After 8 consecutive weeks of 90, 100, 94, 105, 108, 112, 106, & 110, it was time to get a short break from the mileage and bring it down a notch and jump in a race. I got 75 miles this past week which felt pretty much like nothing, and did a moderate workout of 3 x 5:00 fartleks averaging at about 5:12 pace or so on Wednesday. The Annapolis 10 Miler fit perfectly, which Roland had mentioned late spring as we talked over the training schedule and races. Annapolis didn't feel as much of a race to me as a very hard training run, but maybe that's just my mentality as I get fitter, and the course, which was quite hilly. I started out quite conservative(the plan was to go moderate first 5 miles, hard the second 5 miles). A pack of 5 guys or so formed around me and together we worked through the early miles. The early miles weren't very hilly, so the 5:25 pace I was running felt quite comfortable. After mile 3, I started to get sick of running with the group and started throwing in surges. Probably a bit earlier than I should have but I couldn't help it. The pack I could feel was aching as I did so. I was in control. I would surge, and then coast as the pack would catch back up, but I could feel them breathing harder each time I did so. Then near mile 4, I saw a long, mean, hill over the bridge. I probably went too early, but I ate that hill up for lunch, it felt good running hard up the thing, starting to push myself a bit more, setting myself free. I've always been a good hill runner. Back in high school I remember how well I handled "the dip" at the State Championship meet at Hereford. I pulled ahead up the hill and felt a gap begin. But a few runners were not far behind, I could hear their footsteps. I then held the lead from there. I didn't know the course well, but it didn't matter much to me. I would surge for a bit, then coast. Surge then coast. I made a dreadful U-Turn at mile 7 to charge back up a steep hill I just hammered down. I then fell asleep a bit around mile 8, and that's when I heard footsteps. A runner from behind was catching me, I could feel them coming. My competitor caught me somewhere after 8, and we made our way to the bridge. Try me. I drafted off of him for a moment, then threw in a surge up the hill over the bridge as people cheered for us on the other side. I could feel the runner hurt from the move. He had worked hard to catch me, and now he was hurting. I coasted again, and then felt him coming back. I surged again, and then pressed the pace and pushed past mile 9 in a 5:10 split. One more surge. Time to lay the hammer down. I ran hard towards the finish area, took a look back as I made one more turn, and knew I had won. He was far back enough now, and had used everything he had left. I turned another right to charge up a long hill, where spectators cheered. I felt I had more in me, but relaxed and coasted in to claim the victory in 53:38. The time was not fast for me, but this wasn't a time trial race. The goal was to run hard and win tactically, and that's what I did.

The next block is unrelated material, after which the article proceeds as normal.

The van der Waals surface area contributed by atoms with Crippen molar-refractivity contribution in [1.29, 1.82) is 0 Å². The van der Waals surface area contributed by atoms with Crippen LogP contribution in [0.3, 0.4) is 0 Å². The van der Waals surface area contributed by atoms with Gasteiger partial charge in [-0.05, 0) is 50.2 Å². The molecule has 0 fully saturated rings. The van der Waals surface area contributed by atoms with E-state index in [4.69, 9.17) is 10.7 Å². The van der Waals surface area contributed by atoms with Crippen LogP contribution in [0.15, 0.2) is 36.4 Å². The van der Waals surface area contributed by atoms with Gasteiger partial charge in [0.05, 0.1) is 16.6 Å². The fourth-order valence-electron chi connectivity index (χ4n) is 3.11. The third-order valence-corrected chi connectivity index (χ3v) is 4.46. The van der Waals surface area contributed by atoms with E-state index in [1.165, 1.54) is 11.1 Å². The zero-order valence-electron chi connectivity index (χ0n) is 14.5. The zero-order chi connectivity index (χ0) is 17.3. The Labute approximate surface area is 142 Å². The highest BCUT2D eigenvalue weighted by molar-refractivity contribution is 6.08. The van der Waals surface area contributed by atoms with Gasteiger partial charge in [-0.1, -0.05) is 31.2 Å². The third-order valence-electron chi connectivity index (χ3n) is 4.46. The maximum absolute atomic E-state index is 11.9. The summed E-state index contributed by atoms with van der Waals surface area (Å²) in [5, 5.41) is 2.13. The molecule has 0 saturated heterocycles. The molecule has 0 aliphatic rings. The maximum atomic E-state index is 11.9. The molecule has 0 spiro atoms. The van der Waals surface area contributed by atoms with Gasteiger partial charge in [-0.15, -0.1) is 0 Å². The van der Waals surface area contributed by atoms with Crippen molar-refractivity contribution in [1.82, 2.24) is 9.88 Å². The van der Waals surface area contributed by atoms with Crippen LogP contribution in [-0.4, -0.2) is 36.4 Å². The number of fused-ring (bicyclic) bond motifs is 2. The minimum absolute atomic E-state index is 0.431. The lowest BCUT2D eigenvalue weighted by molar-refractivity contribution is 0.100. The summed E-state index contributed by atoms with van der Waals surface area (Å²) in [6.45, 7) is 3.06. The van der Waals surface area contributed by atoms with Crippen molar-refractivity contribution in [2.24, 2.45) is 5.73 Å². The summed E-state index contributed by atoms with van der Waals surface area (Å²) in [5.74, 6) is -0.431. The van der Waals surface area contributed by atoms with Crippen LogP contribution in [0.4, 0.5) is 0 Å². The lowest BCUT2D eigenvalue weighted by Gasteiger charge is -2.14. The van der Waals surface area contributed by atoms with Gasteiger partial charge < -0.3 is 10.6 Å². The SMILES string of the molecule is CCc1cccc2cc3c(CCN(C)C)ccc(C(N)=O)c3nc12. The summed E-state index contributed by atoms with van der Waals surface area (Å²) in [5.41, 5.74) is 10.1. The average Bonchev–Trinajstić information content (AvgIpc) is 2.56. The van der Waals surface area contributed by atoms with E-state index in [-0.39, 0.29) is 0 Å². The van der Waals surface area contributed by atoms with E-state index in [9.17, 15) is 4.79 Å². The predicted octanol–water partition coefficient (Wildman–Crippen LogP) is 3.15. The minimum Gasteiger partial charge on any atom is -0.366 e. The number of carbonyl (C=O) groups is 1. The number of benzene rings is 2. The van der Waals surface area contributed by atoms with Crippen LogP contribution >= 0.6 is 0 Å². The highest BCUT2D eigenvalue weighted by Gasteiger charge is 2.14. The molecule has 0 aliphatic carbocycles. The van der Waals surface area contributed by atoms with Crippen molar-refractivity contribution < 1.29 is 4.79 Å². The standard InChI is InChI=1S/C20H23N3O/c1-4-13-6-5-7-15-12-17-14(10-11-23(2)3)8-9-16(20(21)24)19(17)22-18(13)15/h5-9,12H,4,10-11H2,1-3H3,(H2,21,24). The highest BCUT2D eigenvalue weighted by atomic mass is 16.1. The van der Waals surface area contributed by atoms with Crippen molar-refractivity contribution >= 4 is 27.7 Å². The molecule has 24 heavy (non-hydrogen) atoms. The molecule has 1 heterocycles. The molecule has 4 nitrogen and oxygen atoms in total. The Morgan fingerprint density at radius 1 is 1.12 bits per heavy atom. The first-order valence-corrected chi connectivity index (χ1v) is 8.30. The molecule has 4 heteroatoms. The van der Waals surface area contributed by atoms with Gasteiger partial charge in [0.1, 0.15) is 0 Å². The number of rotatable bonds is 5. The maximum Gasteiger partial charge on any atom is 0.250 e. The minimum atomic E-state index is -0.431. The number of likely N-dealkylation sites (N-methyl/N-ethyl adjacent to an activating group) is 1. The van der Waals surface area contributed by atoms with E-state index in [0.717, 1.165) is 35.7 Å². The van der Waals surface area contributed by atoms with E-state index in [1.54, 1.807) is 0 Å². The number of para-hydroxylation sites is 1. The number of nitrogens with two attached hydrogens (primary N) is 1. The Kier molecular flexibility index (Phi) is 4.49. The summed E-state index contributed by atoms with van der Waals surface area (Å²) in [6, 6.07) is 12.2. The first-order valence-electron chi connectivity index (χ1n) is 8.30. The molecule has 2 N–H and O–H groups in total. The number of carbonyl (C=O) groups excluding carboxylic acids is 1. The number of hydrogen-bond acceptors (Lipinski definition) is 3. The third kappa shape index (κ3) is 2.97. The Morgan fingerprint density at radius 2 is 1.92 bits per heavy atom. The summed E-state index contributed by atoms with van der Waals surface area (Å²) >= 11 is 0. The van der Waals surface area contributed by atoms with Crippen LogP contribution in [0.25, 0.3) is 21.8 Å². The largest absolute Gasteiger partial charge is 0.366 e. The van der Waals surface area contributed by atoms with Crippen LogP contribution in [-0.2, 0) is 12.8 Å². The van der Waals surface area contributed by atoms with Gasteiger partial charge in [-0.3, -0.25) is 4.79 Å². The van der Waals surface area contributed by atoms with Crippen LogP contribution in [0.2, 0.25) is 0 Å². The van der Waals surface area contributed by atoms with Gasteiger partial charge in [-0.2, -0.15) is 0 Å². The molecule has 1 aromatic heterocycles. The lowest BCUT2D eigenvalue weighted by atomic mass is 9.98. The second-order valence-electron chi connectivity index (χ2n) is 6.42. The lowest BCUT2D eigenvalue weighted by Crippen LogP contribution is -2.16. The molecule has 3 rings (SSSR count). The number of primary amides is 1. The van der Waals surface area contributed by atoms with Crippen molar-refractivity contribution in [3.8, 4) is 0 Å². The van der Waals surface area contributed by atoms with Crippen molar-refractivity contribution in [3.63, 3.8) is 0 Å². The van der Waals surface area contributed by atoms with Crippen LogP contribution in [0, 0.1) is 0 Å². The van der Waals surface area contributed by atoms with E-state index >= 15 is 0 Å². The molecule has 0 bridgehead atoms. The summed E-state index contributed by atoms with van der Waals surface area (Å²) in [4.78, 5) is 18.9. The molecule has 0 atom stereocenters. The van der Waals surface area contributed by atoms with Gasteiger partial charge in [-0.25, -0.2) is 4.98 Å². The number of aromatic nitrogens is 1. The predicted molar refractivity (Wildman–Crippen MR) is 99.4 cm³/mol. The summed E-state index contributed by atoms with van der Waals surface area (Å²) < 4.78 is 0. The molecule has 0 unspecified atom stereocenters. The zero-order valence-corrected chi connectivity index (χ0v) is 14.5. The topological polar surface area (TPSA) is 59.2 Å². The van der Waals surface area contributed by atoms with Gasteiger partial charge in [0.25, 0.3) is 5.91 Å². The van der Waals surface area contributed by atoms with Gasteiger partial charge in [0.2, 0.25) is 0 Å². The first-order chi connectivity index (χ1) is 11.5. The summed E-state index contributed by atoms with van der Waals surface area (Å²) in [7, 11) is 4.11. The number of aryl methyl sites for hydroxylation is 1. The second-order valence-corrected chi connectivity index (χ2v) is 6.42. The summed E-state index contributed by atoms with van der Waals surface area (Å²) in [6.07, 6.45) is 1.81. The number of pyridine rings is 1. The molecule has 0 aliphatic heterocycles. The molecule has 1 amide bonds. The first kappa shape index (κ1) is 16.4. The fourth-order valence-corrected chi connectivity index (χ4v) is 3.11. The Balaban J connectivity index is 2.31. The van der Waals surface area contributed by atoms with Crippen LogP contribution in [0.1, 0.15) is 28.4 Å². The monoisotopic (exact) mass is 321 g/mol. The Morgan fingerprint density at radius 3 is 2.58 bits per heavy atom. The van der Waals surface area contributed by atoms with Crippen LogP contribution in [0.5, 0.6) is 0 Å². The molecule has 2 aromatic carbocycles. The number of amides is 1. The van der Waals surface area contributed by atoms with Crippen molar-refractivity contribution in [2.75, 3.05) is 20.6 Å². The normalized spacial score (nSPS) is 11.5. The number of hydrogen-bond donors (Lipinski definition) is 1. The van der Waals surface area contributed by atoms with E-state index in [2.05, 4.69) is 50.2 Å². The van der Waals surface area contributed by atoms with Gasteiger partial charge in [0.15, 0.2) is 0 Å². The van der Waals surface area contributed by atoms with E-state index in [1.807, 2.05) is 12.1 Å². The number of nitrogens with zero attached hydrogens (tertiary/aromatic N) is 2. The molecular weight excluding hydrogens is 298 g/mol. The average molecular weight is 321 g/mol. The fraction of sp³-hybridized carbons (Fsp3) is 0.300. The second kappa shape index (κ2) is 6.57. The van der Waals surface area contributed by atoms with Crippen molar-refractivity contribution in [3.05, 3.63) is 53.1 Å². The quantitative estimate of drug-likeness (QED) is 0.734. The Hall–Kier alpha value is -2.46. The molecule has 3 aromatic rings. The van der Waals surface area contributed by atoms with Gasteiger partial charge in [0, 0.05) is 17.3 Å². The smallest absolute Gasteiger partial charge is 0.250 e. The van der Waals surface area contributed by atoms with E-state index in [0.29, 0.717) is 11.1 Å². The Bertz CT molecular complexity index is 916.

"Congratulations," said John Astle, a member of the Maryland Senate representing Anne Arundel County, said to me. "I was the very first winner of this race 39 years ago." I was very honored to meet him and shook his hand proudly. I did a little bit of research on him, and he not only is one of the founders of the Annapolis 10 Miler, but has helped the sport of road running in MD tremendously. He introduced legislation in the early 80's to allow the use of public roads for organized races. I have been meaning to send him an email to thank him for all of the work he has done.
I was later interviewed which is recapped here:
I also congratulated the 2nd place finisher for his efforts. He was only 23, and has a bright running career ahead of him.
Afterwards, I felt like running a bit more, and probably ran too much. I felt so good I ran another 8.5 miles after the race(kind of got into Forrest Gump mode-"I just felt like running!"), and to add to the 1.5 mile warmup I did pre-race, it ended up being a 20 mile morning. To top it off, that afternoon I felt so good I went out for another 5 mile run to get in 25 total for the day. Jesus. A bit overkill, and Roland criticized me for it as I talked to him over the phone later that evening, but I was on a low mileage week, and probably just felt good getting some more miles in since I was so used to it from weeks before. The overall mileage(75) was still quite low for how I've been training.
The next tune-up race will be the Navy Half Marathon in Washington, DC on Sept 14, which, to me, feels like I actually will be racing it. The goal is to win that as well, which won't be as easy. Nevertheless, I should be in the mix.
I will be back on high mileage this week, shooting for 110 again. I have a 26 mile long run this Saturday, which will really help me feel like the marathon distance isn't scary. Running the distance in training is something I have never done in the past. I have feared the marathon distance. Overcoming the fear is the key. It's time to face these fears and conquer them.